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Insurer Must Indemnify Church for Compensation Payments Made to Abuse Victims.

Aviva Insurance Company of Canada v. L’Évêque Catholique Romain de Bathurst, 2018 NBCA 64.

In 2002, Valéry Vienneau was appointed Bishop of the Roman Catholic Diocese of Bathurst.   Soon thereafter, Mr. Vienneau was contacted by individuals alleging Fathers Charles Picot and Levi Noel had sexually abused them.  The RCMP charged and tried both Picot and Noel.  As a result of the publicity, more alleged victims of abuse came forward.  The Diocese’s insurer, Aviva Insurance, told the Diocese it would not defend against lawsuits connected to the incidents of abuse or pay related judgments or settlements.

Mr. Vienneau established a “conciliation” process to: investigate the incidents of abuse; identify the victims and abusers; remove the abusers from the ministry; and pay compensation to the victims. The Diocese retained the Honourable Michel Bastarache, retired justice of the Supreme Court of Canada, to lead the conciliation process.  Eighty-three victims came forward to advance claims. Some of the victims refused the compensation offered and some decided to pursue their legal rights through the courts. Twenty-six different priests from the Diocese were identified as abusers.  The commission paid compensation to 50 victims. An additional 31 victims were compensated through lawsuits.

The Diocese brought an action against Aviva for breach of contract. In 2016, the Diocese applied for summary judgment against Aviva for indemnity for over three million dollars in compensation paid to victims through the conciliation process. The New Brunswick Court of Queen’s Bench dismissed the Diocese’s application. The insurance policy only required Aviva to indemnify the Diocese for amounts it was obligated to pay by reason of liability imposed by law.  However, the conciliation process was voluntary. It was non-adversarial. Victims’ allegations were given the benefit of the doubt, and legal defenses were not considered. McNally J. concluded the Diocese was not entitled to indemnity for conciliation payments.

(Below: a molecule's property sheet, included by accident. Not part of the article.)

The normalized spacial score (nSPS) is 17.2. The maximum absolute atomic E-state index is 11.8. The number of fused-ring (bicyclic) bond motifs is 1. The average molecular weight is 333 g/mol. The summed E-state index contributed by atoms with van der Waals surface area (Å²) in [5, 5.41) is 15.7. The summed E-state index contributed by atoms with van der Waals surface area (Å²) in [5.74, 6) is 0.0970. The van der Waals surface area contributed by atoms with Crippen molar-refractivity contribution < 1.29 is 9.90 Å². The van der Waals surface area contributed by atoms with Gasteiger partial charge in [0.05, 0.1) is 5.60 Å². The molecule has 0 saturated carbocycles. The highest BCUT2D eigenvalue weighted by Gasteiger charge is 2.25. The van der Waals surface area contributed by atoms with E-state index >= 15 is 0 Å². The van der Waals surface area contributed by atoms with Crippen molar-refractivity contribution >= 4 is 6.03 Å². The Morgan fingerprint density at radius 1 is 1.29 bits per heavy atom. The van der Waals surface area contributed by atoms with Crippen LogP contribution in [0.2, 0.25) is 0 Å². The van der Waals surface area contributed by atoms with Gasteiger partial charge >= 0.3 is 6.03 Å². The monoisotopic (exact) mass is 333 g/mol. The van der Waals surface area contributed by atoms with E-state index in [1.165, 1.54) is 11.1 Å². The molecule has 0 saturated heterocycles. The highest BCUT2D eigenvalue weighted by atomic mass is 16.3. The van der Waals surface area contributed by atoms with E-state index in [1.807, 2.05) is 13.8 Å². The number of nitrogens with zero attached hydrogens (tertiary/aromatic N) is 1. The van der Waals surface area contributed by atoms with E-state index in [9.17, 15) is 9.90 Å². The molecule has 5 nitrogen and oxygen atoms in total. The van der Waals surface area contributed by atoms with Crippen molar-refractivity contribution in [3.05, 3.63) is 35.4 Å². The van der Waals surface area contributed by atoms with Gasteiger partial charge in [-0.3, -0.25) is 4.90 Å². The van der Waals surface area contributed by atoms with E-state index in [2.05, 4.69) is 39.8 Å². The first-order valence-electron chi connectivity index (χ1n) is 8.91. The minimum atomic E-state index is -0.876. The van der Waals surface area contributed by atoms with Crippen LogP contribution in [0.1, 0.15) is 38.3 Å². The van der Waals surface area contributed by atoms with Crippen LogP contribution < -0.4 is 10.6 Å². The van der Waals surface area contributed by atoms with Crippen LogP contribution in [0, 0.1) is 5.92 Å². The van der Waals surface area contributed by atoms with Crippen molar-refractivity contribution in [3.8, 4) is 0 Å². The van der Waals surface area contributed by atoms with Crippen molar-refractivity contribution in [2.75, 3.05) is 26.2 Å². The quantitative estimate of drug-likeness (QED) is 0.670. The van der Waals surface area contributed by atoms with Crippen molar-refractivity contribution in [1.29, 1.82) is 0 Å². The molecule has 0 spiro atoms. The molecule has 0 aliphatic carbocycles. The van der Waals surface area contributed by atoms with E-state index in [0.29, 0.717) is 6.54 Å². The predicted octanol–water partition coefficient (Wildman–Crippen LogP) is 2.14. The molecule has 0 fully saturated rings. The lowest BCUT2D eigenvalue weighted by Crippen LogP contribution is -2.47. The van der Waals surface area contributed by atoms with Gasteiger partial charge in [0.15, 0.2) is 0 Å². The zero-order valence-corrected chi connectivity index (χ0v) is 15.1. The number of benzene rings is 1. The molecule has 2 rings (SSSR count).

The Diocese appealed. The New Brunswick Court of Appeal allowed the appeal. Aviva breached the insurance contract by refusing to defend the Diocese against the abuse claims. Had Aviva defended these claims, it could have assessed the claims on their merits. Because Aviva wrongfully forced the Diocese to manage the claims on its own, Aviva is liable to indemnify the Diocese so long as it responded reasonably. The Court of Appeal found the conciliation process was a reasonable response.

You can read Aviva Insurance Company of Canada v. L’Évêque Catholique Romain de Bathurst, 2018 NBCA 64., in its entirety here.

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